It has been a dream of mine to design and build my own home from a very early age. Living in such a beautiful scenic seaside town of Buncrana and growing up with amazing views of Lough Swilly I’ve been blessed with these natural portraits that framed my childhood home. When I got married 6 years ago I first experienced designing an extension and redesigning the internal layout of what would be our first marital home…an end terrace, 3 bed dwelling in what was once a Council housing estate in the heart of Buncrana. The site was small and the design options were very restrictive but we created a well-designed, very functional home for the limited space we had. My husband is a joiner by trade and was very handy at creating storage spaces in the tiniest of spots throughout the house. However, this house was always intended to be our starter home and it was our dream to build when the time was right.

 

So, 6 years on and 2 beautiful daughters later, our little hidden gem in the heart of the town had become a clutter zone of all things pink and cuddly. I take a lot of pride in my home and love having things in their place in neat and tidy spaces but since the arrival of our daughters this aspect of my personality started to deteriorate bit my bit and I started to ‘live’ with the pink clutter. It was during the pregnancy of our second daughter that we started to put the wheels in motion to build our dream home.

 

At work, I love designing houses. I enjoy having the first consultation with my clients discussing their lifestyles and vision of their dream homes. No one client is the same and it gives me great satisfaction to provide the first draft scheme and hear the excitement of the clients wishes coming to life. However, this was not the experience I had for myself! I could safely say it was the hardest house I’ve ever designed! There was so much psychology associated with it…I worried what others would think because I’m an architect…I wanted to design something that people would look at and say “Wow who lives there?”…I wanted a practical well-functioning house within our budget…and I wanted my husband and children to love living in it too. Not your usual wish list but it was mine.

 

I can’t stress enough how important it is to use a registered architect to design the home you will live in for the rest of your life…or any project for that matter. I studied architecture at college for 9 years before I could legally call myself an ‘Architect’. Throughout the years, more so in the past, I found that clients were pricing around looking for the most competitive price and did not consider the qualification of the person designing their home or the education associated with the title ‘architect’ which is a person who understands all aspects of design and construction to create the best possible spaces for your needs. I know for sure I wouldn’t go to the dentist and allow a non-qualified person to pull out my tooth! As much controversy comes with shows like ‘Room to Improve’ I do believe that registered ‘starchitect’ Dermot Bannon has shown the importance in his role in the projects he designs (weither you like him or not)!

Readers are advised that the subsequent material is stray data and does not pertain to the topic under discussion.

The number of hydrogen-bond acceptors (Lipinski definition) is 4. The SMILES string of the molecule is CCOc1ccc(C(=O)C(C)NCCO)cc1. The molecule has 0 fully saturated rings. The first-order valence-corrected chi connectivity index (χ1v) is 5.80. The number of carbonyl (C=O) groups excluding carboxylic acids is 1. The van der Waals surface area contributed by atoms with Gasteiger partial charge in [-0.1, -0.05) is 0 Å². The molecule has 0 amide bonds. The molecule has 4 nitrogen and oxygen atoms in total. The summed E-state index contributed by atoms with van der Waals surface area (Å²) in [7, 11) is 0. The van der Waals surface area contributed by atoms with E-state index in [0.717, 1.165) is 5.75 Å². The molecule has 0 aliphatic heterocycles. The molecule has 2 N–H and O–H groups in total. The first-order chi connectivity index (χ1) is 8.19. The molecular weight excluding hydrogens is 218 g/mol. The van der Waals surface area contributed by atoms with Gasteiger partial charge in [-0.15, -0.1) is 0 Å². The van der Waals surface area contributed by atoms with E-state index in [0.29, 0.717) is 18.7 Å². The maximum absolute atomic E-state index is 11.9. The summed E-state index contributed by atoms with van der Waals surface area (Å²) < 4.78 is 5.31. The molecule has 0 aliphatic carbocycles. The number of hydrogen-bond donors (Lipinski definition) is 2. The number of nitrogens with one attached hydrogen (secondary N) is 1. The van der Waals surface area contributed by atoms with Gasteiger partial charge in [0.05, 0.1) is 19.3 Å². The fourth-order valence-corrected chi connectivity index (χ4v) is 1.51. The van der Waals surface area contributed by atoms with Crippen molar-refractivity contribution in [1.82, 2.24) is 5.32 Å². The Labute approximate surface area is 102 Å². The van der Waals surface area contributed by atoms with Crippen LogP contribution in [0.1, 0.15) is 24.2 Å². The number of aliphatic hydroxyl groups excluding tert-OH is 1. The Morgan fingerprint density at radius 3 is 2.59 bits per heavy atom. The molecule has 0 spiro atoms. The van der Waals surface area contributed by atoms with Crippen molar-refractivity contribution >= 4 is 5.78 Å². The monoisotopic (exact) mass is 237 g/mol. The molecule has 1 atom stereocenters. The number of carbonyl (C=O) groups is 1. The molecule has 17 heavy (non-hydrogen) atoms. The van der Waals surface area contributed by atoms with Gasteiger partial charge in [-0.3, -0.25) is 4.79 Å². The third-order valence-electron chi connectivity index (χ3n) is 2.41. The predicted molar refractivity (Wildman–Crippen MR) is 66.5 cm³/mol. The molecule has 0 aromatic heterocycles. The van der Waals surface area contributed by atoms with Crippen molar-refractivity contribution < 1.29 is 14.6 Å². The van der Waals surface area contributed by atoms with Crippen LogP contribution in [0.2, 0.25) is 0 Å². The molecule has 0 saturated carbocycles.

I always advise clients to spend as much time as possible at this initial design period as it is so much easier (and a whole lot cheaper) to edit a drawing from a computer screen than make changes on site that will be costly and can cause delays due to amendments to the granted planning permission drawings. So, I advise any of you who are at this stage to scrutinise the drawings, imagine yourself living in the rooms, where will your TV go? Where will your sink/cooker/etc be? Etc. Keep in mind your budget as every metre/squared comes at an extra €1,000+ cost. Also, be mindful of room sizes…take out a measuring tape and measure rooms you like the size of and ask family and friends is there anything different they would do if they were building. You’d be surprised at the feedback you’d receive and would never have thought on. This is a big step in your life and you want to be 100% confident and happy with the final product.

 

So back to my own design process…

 

Our site is located just below my childhood home along the main road coming into Buncrana and to say the views are outstanding is an understatement! Our site was restricted in that it is only 15 metres wide and up to 70 metres long. The narrower section of 15m is also the area that occupies all the amazing scenic views of Lough Swilly so this automatically determined the location of our main living spaces and master bedroom so we could enjoy our magnificent landscape every day. We were also lucky in the fact that the setting sun also faced the scenic Swilly views and all our main living spaces can capture the sun path throughout the day.

 

 

 

 

 

 

 

 

 

 

 

 

 

 

 

 

 

 

I wanted a house that took traditional Irish architecture into play such as flush gable roofs and white dash render but I also wanted our house to have a modern twist with a lot of glazing to frame the scenic views and the introduction of zinc cladding. I knew a standard 2 storey dwelling would be much more financially viable to construct but I loved the look of the 1¾ storey dwellings with small roofs on the first-floor windows that added character to the scheme. I also loved how split-level within a house can create significant charm to a room so we introduced a split-level living space to our kitchen/dining area and in the entrance hall. For room sizes, I wanted them to be practical and cosy rather than being too large and spacious. We had many discussions and debates on ensuite bedrooms and we came to the conclusion that our daughter’s bedroom would be right next to the main bathroom and the extra 2 bedrooms upstairs would have wardrobes that are large enough to convert to ensuites if required in the future. Problem solved….for now that is!!

So, after many weeks of designing and redesigning (whilst feeding and changing our new baby girl Carrie) we finally arrived at the most practical house that fitted our needs. It was now time to lodge the planning application.